The Old Homeplace

My travel trailer is located by the house built by my Grandfather, Acie Smith, in 1946. The house is now uninhabitable, but still standing. How long it will stand is anybody’s guess. For now, it evokes many fond¬†memories of my childhood.

My earliest memory is a painful one. I had a bad case of Shingles, and my back was one huge scab. The house was new, and did not yet have steps at the kitchen door. I got too close to the threshold, slipped and slid down the raw edge on my back, ripping the scab off and taking with it dozens of what we called cores. It left behind holes in my back, and 70 years later, the scar is still visible. After that, I healed quickly, but to this day I am careful about getting too close to the edge of a dropoff.

More pleasant memories are of lying in front of the blazing fireplace and reading the Sears, Roebuck catalog.¬†As the years went by, I progressed from roller skates, to bicycles, to guns, to motorcycles. Somewhere in that progression, I started taking peeks at the women’s underwear pages, but we won’t talk about that.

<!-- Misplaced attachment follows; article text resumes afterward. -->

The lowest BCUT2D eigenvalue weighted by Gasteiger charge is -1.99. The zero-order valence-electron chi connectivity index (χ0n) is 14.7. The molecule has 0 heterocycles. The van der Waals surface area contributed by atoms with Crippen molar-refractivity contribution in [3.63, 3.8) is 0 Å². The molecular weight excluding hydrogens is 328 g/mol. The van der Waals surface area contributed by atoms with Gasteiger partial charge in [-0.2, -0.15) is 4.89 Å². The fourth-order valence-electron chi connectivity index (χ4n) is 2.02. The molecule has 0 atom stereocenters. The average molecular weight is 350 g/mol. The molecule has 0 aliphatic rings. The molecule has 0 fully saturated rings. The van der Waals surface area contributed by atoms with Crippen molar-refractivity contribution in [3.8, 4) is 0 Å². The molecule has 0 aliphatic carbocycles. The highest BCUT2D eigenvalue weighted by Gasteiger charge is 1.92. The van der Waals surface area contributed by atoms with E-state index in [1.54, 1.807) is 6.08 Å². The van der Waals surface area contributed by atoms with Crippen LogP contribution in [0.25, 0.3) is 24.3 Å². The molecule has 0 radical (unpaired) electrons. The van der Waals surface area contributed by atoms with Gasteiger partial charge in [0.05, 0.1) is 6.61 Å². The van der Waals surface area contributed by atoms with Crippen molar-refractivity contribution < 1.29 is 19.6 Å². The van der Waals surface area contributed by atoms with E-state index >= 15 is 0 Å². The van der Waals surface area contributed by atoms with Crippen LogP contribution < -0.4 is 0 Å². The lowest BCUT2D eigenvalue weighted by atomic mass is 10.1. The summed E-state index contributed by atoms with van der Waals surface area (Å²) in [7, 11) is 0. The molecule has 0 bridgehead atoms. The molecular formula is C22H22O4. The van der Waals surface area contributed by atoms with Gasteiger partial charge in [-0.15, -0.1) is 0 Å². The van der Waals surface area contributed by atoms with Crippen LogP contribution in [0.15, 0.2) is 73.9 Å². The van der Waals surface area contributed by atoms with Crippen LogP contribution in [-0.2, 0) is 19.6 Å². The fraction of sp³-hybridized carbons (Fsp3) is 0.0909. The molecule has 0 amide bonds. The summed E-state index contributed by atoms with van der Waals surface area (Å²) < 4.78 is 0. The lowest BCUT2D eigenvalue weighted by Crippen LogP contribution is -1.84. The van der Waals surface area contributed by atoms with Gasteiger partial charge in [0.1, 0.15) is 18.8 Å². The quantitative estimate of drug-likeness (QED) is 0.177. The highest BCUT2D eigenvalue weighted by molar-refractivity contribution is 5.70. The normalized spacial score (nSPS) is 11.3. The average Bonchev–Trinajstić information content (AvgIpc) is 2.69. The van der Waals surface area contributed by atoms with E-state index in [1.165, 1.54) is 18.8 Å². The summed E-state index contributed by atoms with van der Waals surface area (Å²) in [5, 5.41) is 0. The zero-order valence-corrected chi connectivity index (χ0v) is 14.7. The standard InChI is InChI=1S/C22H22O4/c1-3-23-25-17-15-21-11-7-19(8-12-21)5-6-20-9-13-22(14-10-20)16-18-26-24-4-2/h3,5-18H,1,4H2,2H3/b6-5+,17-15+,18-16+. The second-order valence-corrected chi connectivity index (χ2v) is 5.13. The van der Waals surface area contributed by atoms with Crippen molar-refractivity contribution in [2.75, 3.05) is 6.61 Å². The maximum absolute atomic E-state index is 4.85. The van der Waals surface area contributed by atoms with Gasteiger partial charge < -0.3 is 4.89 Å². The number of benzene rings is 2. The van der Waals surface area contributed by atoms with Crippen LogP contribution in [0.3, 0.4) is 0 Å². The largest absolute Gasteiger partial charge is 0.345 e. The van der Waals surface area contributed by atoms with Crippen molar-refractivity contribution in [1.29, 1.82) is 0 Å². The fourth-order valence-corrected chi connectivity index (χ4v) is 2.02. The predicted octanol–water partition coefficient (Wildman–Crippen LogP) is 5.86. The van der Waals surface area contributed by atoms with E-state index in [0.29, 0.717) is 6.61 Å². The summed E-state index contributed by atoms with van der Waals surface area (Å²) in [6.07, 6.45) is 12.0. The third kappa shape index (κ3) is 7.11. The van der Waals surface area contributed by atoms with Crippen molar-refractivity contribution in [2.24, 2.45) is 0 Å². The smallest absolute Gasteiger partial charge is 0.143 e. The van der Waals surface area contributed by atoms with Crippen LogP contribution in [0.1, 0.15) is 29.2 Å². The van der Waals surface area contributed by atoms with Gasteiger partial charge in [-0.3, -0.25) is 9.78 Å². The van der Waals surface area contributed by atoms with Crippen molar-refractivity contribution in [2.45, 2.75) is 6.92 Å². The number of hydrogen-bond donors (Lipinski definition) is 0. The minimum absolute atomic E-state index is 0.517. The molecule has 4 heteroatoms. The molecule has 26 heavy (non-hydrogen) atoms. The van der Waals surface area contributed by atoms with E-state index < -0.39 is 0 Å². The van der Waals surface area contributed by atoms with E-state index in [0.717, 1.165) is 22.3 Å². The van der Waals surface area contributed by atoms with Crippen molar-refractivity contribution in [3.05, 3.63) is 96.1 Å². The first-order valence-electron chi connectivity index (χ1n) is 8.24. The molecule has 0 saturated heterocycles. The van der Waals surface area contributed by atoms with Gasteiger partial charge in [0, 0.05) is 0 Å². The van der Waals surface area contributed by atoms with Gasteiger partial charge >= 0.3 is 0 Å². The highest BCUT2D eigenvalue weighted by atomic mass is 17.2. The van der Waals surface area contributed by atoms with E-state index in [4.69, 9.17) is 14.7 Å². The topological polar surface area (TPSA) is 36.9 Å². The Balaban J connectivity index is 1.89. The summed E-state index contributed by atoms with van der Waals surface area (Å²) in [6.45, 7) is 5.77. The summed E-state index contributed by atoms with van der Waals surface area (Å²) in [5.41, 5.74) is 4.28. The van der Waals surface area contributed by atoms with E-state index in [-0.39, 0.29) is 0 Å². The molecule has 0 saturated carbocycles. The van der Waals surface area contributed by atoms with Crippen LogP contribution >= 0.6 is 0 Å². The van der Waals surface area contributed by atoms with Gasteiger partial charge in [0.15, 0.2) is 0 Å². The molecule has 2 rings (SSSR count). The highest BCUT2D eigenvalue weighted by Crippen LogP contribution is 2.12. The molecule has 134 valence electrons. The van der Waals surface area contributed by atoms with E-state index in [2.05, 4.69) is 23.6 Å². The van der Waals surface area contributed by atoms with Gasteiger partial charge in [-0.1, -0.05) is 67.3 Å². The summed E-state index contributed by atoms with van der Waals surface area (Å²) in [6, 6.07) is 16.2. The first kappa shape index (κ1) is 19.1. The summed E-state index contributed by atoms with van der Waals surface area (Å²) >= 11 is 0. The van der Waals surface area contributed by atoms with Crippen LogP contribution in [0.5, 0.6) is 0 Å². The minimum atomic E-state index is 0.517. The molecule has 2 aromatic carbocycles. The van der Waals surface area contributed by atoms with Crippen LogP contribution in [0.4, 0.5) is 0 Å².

The kitchen was my favorite place. There were always good smells, and I got my first taste of very sweet coffee with lots of milk there. My Grandmother “Nanny” made the best biscuits I’ve ever tasted, topped with home-churned butter and sprinkled with sugar. My brothers and sisters can attest to the fact that her Coconut Cake was the best ever. It was a vanilla cake with either hickory nuts from the front yard tree, or black walnuts from the back yard. We kids were often tasked with cracking and picking the meat from the very hard shells but never complained because the reward was worth the effort. Sadly for us, the recipe went to Heaven with her, but I’ll bet the angels love it.

The old house should be torn down, but none of us want to do it. We all have wonderful memories, and when I look at if I can still see my Grandmother in her kitchen, mixing her wonderful cake.

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